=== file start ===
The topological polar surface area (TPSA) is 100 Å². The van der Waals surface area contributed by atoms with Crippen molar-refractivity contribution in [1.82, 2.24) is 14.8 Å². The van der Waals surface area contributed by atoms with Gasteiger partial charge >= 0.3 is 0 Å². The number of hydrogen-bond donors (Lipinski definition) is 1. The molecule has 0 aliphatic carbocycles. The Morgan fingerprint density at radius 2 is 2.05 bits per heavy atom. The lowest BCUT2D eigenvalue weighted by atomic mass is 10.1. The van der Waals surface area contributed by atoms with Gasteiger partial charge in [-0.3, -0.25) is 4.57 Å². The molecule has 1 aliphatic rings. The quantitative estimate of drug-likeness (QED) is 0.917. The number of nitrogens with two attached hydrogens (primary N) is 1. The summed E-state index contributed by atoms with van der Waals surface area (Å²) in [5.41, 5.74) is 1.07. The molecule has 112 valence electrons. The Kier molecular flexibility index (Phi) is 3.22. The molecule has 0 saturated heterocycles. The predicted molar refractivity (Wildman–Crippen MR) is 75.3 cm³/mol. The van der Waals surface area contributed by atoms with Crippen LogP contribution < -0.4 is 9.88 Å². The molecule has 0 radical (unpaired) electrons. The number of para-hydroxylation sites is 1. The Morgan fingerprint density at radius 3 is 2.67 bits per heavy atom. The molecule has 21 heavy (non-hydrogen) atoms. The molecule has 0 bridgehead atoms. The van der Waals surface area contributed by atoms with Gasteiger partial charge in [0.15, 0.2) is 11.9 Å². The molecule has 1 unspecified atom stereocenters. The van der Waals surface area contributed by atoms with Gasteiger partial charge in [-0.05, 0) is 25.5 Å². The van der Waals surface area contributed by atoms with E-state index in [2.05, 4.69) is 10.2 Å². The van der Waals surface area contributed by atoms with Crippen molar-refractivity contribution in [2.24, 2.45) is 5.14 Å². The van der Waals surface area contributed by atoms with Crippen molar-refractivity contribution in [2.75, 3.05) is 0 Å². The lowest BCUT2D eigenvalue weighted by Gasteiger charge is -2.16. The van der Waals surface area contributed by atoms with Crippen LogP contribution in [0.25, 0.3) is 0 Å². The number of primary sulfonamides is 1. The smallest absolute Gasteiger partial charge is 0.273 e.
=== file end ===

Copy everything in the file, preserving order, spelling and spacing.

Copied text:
The topological polar surface area (TPSA) is 100 Å². The van der Waals surface area contributed by atoms with Crippen molar-refractivity contribution in [1.82, 2.24) is 14.8 Å². The van der Waals surface area contributed by atoms with Gasteiger partial charge >= 0.3 is 0 Å². The number of hydrogen-bond donors (Lipinski definition) is 1. The molecule has 0 aliphatic carbocycles. The Morgan fingerprint density at radius 2 is 2.05 bits per heavy atom. The lowest BCUT2D eigenvalue weighted by atomic mass is 10.1. The van der Waals surface area contributed by atoms with Gasteiger partial charge in [-0.3, -0.25) is 4.57 Å². The molecule has 1 aliphatic rings. The quantitative estimate of drug-likeness (QED) is 0.917. The number of nitrogens with two attached hydrogens (primary N) is 1. The summed E-state index contributed by atoms with van der Waals surface area (Å²) in [5.41, 5.74) is 1.07. The molecule has 112 valence electrons. The Kier molecular flexibility index (Phi) is 3.22. The molecule has 0 saturated heterocycles. The predicted molar refractivity (Wildman–Crippen MR) is 75.3 cm³/mol. The van der Waals surface area contributed by atoms with Crippen LogP contribution < -0.4 is 9.88 Å². The molecule has 0 radical (unpaired) electrons. The number of para-hydroxylation sites is 1. The Morgan fingerprint density at radius 3 is 2.67 bits per heavy atom. The molecule has 21 heavy (non-hydrogen) atoms. The molecule has 0 bridgehead atoms. The van der Waals surface area contributed by atoms with Gasteiger partial charge in [0.15, 0.2) is 11.9 Å². The molecule has 1 unspecified atom stereocenters. The van der Waals surface area contributed by atoms with Gasteiger partial charge in [-0.05, 0) is 25.5 Å². The van der Waals surface area contributed by atoms with E-state index in [2.05, 4.69) is 10.2 Å². The van der Waals surface area contributed by atoms with Crippen molar-refractivity contribution in [2.24, 2.45) is 5.14 Å². The van der Waals surface area contributed by atoms with Crippen molar-refractivity contribution in [2.75, 3.05) is 0 Å². The lowest BCUT2D eigenvalue weighted by Gasteiger charge is -2.16. The van der Waals surface area contributed by atoms with Crippen LogP contribution in [0.25, 0.3) is 0 Å². The number of primary sulfonamides is 1. The smallest absolute Gasteiger partial charge is 0.273 e.